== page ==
Created for Necessity, Employed for Passion
"What's in a name? That which we call a rose by any other name would smell as sweet"
Let's build a world. Explore what we believe by writing. In many ways my characters’ experiences with fate, destiny and free-will mirror my own. What is up to us and what isn’t? It’s one of the great questions of the human experience, I think. But no matter what is for us to control, we must own the identity. You’re a writer if you write. Period. Writing is a lovely way to spend one’s time. Enjoy it. And I hope you enjoy my writing here.
Tuesday, October 2, 2012
Dear (Teen) Readers
I loved the movie. I thought it was poignant and nuanced and just...powerful. I cried. I totally bawled, actually. And that line when Paul Rudd tells Charlie he could write a book one day? On the floor.
I had a teacher like that. I had many teachers like that. I'm also old enough to remember when Paul Rudd wasn't a teacher, but the dorky (hot) college kid in Clueless. The people who handed me those books, who never closed an after-school door, who told me if I wanted to, I could do it, too--- they're the reason I am here, now, writing to you.
And that's all well and good, but the reason Perks struck me was not because Stephen Chomsky wrote that book, about his experience, and then made it into this movie. It was because it reminded me of what it's really like to be that young. Correction: of how hard it is to be that young.
I spend a lot of time in the brain of seventeen year olds. I poke my head into their surroundings, and I try to envision the way they see life, love. The way they see themselves. But I'm going to let you in on a little secret: I get it wrong. I forget. I over romanticize. Because I'm not seventeen anymore. Somewhere over the course of when I experienced the things I wrote about in When You Were Mine, and published that book, it happened. I grew up.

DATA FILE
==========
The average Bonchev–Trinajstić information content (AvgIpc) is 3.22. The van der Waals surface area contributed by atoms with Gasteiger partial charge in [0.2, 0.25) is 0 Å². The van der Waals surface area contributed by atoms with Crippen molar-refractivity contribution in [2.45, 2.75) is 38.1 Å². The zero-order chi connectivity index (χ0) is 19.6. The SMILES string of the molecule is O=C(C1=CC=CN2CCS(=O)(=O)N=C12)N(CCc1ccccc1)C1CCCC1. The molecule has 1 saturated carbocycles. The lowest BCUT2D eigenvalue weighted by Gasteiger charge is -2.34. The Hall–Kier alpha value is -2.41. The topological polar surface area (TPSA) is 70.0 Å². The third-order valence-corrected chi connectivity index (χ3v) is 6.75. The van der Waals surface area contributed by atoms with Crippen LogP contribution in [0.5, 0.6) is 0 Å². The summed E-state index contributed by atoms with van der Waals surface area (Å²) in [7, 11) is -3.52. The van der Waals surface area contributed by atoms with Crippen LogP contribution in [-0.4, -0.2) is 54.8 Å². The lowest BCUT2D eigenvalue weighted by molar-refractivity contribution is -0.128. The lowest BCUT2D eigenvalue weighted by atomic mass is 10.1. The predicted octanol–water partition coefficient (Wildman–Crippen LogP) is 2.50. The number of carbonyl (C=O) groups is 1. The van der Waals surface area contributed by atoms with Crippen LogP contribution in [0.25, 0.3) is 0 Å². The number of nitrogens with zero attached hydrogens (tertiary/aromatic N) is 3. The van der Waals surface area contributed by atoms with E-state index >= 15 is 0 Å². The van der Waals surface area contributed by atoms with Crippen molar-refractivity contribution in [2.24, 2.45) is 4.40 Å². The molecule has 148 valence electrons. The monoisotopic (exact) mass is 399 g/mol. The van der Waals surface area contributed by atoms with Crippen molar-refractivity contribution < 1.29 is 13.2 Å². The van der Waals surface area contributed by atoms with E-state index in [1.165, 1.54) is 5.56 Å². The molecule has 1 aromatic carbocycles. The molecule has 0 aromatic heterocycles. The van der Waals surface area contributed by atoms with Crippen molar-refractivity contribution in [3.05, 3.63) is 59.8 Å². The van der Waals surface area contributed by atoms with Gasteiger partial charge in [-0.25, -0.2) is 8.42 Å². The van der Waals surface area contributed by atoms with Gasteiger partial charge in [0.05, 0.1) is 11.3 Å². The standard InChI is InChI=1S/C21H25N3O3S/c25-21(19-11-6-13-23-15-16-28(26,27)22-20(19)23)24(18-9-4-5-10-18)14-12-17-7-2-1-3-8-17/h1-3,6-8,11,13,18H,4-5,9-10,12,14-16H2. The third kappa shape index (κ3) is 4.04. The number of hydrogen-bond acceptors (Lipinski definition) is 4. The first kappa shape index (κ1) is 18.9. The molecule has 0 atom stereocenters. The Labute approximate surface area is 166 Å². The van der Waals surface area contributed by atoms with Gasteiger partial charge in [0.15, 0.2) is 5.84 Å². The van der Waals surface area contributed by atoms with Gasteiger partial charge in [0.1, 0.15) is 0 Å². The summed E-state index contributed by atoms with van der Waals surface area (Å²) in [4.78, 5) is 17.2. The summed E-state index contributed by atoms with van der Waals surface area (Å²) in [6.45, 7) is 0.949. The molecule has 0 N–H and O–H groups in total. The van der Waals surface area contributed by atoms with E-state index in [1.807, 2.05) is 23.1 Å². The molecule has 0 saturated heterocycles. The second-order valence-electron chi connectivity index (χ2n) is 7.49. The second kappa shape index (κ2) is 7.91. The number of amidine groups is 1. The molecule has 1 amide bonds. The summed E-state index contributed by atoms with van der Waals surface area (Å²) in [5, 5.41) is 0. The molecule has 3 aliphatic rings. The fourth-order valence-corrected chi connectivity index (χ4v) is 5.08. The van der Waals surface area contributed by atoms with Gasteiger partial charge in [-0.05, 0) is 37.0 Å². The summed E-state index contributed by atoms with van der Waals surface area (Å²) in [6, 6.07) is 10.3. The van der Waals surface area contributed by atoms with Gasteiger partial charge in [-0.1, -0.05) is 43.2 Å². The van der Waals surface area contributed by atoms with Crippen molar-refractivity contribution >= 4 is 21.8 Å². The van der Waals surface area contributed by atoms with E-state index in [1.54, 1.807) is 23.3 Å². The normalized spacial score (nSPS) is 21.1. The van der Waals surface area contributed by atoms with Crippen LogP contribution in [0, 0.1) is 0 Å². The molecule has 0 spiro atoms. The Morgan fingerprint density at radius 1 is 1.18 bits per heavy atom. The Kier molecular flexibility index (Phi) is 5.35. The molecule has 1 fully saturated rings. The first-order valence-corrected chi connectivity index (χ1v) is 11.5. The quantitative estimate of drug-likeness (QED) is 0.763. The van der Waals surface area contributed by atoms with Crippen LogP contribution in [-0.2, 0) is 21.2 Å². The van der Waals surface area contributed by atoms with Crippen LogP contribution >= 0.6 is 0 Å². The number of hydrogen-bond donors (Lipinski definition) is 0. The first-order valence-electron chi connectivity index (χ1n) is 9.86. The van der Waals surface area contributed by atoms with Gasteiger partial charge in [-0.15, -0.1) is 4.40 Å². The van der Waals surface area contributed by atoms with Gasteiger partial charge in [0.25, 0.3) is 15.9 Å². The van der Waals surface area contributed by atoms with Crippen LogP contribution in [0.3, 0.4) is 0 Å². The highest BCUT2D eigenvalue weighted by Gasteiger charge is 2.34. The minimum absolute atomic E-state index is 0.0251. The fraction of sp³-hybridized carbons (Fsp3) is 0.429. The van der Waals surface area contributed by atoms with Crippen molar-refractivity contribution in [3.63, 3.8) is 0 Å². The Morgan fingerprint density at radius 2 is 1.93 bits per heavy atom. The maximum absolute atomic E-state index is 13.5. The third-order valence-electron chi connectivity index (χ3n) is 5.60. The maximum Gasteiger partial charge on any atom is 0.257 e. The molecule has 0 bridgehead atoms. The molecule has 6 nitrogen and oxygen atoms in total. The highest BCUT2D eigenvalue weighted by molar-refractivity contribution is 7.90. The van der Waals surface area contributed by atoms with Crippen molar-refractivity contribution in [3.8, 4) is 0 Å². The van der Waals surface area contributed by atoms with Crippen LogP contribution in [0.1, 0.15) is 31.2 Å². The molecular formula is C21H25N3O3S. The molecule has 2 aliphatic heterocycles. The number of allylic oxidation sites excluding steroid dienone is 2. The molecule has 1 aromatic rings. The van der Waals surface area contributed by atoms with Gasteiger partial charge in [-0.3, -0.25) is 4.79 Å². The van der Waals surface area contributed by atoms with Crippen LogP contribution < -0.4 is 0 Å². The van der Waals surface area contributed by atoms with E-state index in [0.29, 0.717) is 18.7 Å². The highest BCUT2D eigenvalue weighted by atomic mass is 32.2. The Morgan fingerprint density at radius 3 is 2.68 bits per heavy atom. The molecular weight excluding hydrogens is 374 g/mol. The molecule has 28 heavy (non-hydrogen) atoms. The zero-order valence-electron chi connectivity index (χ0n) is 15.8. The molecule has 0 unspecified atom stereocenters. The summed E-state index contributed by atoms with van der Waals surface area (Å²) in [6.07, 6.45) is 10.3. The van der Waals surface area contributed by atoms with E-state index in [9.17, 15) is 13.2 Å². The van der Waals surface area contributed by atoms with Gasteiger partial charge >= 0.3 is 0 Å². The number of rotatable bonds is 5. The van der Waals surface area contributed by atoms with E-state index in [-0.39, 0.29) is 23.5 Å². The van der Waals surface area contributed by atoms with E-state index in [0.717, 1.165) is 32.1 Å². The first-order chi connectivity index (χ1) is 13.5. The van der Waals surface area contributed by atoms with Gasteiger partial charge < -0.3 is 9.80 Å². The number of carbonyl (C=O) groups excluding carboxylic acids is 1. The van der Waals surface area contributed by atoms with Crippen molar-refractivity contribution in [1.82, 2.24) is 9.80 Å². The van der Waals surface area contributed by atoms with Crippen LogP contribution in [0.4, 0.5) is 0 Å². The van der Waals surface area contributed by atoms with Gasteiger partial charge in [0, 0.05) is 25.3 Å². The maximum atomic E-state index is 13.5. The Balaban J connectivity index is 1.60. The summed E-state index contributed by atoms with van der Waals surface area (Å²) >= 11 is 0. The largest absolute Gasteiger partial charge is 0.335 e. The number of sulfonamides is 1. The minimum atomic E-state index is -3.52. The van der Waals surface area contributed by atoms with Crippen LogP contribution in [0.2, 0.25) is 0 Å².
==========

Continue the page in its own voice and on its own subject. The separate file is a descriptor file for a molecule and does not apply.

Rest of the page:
I'm a nostalgic person by nature, and I often mourn the loss of youth. I have a life now-- one that I built. It's real. It's mine. It is filled with both the wonderful and mundane: excellent friends, travels, bills, laundry, deadlines. I suppose what I'm saying is this: I am happy, but I am not infinite. Not anymore.
I'm not saying I miss it. Honestly, If someone wrote me a check for twenty million dollars I wouldn't go back. It was awful. I felt like I was constantly getting it wrong. I felt so misunderstood. I felt so terribly alone. But it was also so short lived.
As I watched Emma Watson lift her arms through that tunnel tonight my breathe caught in my throat. It was beautiful, and tragic, terrible and exhilarating. And that's youth. That's what it means to be seventeen.
I am sorry that sometimes I forget that. I am sorry that sometimes I make it seem, or sound, easier than it is. But do me a favor, okay? Just for a moment look around, and remember this. Hold your eyes wide open. Take it in--- all of it. Because someday it won't be like this. It will be better, I promise you. You'll know more, you'll forgive easier, you'll be kinder--- to others and yourself. But you won't be seventeen.
I'm off to continue revising. I'm writing a new one for you--- something I hope will keep you company in the meantime.